THE REVISED “JOE RICKEY.”
From the Kansas City Star.
The “Joe Rickey” is the name of a new summer beverage which has become fashionable and popular at Washington. It is worthy of the illustrious Missouri statesman whose title it bears. It is made by squeezing half a lime into a large tumbler half filled with crushed ice. A reasonable measure of whiskey is added to this and the glass is then filled with soda from a siphon. When a Kansas man orders a “Joe Rickey” he instructs the barkeeper to leave out the ice, the lime juice, and the soda.
The News (Frederick, Maryland) Aug 8, 1890
Describing Shoomaker’s, excerpt from:
Robert Graves, Discusses with the Gravity Becoming so Important a Subject, the Relative Merits and Prices of Beverages in Washington and New York.
There is very little drunkenness in this place considering the large number of customers it has. Of course Shoemaker’s is a gold mine. It is owned by a stock company, one of its shareholders being Joe Rickey, the well known St. Louis politician. A popular summer drink, a mixture of whisky, apollinaris and lime juice, was named the “Joe Rickey,” and had a great run, not only in this house, but in others here. The profits of this famous saloon are not less than $50,000 a year….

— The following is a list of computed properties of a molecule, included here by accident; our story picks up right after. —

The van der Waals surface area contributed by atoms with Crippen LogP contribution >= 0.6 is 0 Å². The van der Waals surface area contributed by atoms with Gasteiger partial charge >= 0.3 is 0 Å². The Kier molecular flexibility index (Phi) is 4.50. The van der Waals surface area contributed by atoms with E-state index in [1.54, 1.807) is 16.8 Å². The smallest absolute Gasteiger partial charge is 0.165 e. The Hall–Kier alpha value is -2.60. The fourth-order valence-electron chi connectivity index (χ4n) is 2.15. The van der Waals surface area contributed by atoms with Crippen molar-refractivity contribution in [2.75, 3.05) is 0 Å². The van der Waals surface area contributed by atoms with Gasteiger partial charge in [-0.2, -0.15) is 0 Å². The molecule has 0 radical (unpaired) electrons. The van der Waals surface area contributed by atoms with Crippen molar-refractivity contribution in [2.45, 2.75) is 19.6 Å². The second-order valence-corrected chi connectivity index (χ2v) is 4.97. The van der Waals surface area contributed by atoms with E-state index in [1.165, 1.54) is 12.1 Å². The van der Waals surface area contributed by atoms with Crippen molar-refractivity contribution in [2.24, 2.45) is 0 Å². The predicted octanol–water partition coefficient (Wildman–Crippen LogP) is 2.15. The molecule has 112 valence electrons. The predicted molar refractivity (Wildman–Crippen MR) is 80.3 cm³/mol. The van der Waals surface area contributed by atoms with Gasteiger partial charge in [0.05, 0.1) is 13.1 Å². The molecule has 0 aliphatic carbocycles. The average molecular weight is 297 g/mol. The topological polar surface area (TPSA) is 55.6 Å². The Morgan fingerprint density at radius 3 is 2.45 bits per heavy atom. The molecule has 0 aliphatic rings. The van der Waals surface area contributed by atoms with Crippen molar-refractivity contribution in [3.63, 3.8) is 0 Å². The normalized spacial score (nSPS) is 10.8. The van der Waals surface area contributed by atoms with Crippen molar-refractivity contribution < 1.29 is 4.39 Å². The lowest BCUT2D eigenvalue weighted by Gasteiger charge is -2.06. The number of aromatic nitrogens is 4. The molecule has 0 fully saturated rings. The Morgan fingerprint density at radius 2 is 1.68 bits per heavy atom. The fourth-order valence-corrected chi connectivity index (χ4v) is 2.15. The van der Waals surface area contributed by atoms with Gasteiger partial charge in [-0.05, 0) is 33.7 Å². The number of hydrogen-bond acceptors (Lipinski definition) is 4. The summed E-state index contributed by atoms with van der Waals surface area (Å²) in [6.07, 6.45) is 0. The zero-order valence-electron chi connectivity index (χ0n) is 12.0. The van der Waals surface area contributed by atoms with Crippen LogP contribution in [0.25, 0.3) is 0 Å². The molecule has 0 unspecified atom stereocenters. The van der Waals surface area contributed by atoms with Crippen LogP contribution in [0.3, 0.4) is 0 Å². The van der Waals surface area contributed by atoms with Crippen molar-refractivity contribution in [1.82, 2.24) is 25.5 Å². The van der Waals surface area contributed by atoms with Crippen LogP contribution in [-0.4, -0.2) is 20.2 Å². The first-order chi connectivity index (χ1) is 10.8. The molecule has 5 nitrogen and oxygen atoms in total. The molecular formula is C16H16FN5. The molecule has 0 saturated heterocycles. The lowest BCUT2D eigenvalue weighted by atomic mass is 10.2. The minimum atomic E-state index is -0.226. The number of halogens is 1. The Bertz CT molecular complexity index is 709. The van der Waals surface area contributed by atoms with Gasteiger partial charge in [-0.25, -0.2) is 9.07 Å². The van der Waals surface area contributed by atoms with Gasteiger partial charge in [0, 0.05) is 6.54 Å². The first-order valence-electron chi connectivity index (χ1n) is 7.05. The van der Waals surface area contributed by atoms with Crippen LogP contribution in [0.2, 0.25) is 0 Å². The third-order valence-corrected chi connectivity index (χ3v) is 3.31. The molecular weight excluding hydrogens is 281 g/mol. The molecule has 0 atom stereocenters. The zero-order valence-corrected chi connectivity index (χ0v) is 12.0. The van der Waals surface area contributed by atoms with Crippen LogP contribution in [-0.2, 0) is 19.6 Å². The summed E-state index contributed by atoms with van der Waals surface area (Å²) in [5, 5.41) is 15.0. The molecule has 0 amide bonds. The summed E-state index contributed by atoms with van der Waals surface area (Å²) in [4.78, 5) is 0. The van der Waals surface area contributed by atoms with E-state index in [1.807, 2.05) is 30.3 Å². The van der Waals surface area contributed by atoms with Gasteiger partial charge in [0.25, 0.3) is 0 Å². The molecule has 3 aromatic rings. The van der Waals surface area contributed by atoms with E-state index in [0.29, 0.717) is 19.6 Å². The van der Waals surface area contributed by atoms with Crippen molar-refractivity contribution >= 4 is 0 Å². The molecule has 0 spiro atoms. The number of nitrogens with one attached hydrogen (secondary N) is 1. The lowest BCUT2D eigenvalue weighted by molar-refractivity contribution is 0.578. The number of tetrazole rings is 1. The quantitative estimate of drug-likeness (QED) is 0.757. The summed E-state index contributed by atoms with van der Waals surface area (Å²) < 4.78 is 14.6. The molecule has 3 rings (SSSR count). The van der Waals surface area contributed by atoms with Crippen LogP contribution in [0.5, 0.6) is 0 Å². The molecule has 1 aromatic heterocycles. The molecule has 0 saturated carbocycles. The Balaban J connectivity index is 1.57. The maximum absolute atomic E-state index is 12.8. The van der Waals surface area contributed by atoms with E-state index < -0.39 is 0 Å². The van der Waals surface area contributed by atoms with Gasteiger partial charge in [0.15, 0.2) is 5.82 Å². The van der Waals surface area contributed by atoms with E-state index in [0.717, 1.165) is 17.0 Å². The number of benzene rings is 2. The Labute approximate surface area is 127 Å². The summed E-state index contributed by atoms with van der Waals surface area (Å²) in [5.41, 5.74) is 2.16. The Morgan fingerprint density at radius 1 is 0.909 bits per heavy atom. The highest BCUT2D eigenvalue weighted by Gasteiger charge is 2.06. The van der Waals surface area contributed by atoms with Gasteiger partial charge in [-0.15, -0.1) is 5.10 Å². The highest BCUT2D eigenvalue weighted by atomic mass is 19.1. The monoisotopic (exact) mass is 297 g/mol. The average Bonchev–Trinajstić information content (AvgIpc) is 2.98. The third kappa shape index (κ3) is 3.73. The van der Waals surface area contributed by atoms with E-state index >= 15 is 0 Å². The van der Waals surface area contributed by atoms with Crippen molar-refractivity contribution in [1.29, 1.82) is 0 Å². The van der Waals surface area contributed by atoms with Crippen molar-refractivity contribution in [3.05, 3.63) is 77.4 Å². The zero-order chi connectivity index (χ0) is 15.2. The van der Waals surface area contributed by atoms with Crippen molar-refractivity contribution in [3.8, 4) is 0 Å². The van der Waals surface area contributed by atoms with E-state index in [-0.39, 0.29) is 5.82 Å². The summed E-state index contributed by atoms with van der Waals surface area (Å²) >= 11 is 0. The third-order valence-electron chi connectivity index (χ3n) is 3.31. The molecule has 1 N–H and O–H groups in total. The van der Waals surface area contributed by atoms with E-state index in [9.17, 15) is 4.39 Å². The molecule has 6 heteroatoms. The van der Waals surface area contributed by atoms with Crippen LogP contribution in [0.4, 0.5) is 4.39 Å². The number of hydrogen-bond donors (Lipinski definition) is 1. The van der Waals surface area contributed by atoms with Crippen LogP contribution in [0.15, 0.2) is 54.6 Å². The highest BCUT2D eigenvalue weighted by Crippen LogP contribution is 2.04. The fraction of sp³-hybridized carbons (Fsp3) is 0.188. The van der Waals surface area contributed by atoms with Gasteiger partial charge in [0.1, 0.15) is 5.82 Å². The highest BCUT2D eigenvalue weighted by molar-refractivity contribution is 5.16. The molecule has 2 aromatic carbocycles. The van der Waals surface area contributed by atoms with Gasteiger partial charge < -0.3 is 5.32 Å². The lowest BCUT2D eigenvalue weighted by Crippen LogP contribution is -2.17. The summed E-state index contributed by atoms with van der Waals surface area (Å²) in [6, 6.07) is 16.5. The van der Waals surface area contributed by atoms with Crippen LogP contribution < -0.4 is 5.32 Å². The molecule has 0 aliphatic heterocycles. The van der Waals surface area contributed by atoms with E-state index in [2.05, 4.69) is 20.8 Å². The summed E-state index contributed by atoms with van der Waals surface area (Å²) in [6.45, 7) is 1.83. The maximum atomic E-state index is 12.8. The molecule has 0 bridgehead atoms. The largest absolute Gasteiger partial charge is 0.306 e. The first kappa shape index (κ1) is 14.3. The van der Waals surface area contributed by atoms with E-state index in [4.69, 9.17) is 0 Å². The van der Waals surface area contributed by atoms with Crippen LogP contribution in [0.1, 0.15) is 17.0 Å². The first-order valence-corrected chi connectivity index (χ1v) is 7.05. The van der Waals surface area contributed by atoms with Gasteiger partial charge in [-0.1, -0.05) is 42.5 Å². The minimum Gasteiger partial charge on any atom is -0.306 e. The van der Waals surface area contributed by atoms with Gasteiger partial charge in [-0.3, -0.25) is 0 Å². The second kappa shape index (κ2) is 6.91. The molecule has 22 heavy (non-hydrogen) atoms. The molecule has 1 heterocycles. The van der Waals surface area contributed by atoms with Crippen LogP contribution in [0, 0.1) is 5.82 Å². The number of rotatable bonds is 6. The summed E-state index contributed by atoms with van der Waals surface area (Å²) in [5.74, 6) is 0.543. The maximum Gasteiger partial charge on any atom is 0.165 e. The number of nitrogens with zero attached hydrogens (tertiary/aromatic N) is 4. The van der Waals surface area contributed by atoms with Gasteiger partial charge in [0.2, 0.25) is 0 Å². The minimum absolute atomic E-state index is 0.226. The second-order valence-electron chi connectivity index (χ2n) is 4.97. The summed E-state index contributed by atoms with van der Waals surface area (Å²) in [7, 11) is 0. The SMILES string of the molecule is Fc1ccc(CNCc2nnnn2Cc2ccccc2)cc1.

Bismarck Daily Tribune (Bismarck, North Dakota) Oct 24, 1890
“Rickey” Creation Disclaimed by the Man Whose Name it Bears.
Colonel Joe Rickey, the man who is credited with inventing the drink that bears his name, sat in the cafe of the Waldorf-Astoria talking politics with Senator Squire, Colonel Thomas P. Ochiltree, and several others last night, when the subject of “rickeys” came up for discussion.